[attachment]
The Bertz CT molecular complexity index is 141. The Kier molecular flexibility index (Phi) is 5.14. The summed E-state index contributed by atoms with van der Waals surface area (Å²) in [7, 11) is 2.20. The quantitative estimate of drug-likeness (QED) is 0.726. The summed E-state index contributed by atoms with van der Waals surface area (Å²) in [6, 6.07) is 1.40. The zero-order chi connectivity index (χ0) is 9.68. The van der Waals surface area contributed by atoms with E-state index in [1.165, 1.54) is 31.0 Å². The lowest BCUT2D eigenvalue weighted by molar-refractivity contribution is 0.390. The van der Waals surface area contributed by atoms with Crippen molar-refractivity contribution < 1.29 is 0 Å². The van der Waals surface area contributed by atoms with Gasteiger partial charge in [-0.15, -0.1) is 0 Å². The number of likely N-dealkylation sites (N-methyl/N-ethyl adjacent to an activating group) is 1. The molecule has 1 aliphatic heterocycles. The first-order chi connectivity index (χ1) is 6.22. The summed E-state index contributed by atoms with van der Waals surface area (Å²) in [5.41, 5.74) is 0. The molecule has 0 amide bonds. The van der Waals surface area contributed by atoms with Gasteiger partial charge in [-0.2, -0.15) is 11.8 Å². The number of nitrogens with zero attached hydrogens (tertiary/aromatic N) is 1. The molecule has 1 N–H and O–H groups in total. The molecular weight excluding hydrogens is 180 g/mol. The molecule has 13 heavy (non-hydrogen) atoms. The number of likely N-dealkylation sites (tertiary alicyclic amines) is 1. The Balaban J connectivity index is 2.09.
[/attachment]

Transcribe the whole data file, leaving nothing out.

The Bertz CT molecular complexity index is 141. The Kier molecular flexibility index (Phi) is 5.14. The summed E-state index contributed by atoms with van der Waals surface area (Å²) in [7, 11) is 2.20. The quantitative estimate of drug-likeness (QED) is 0.726. The summed E-state index contributed by atoms with van der Waals surface area (Å²) in [6, 6.07) is 1.40. The zero-order chi connectivity index (χ0) is 9.68. The van der Waals surface area contributed by atoms with E-state index in [1.165, 1.54) is 31.0 Å². The lowest BCUT2D eigenvalue weighted by molar-refractivity contribution is 0.390. The van der Waals surface area contributed by atoms with Crippen molar-refractivity contribution < 1.29 is 0 Å². The van der Waals surface area contributed by atoms with Gasteiger partial charge in [-0.15, -0.1) is 0 Å². The number of likely N-dealkylation sites (N-methyl/N-ethyl adjacent to an activating group) is 1. The molecule has 1 aliphatic heterocycles. The first-order chi connectivity index (χ1) is 6.22. The summed E-state index contributed by atoms with van der Waals surface area (Å²) in [5.41, 5.74) is 0. The molecule has 0 amide bonds. The van der Waals surface area contributed by atoms with Gasteiger partial charge in [-0.2, -0.15) is 11.8 Å². The number of nitrogens with zero attached hydrogens (tertiary/aromatic N) is 1. The molecule has 1 N–H and O–H groups in total. The molecular weight excluding hydrogens is 180 g/mol. The molecule has 13 heavy (non-hydrogen) atoms. The number of likely N-dealkylation sites (tertiary alicyclic amines) is 1. The Balaban J connectivity index is 2.09.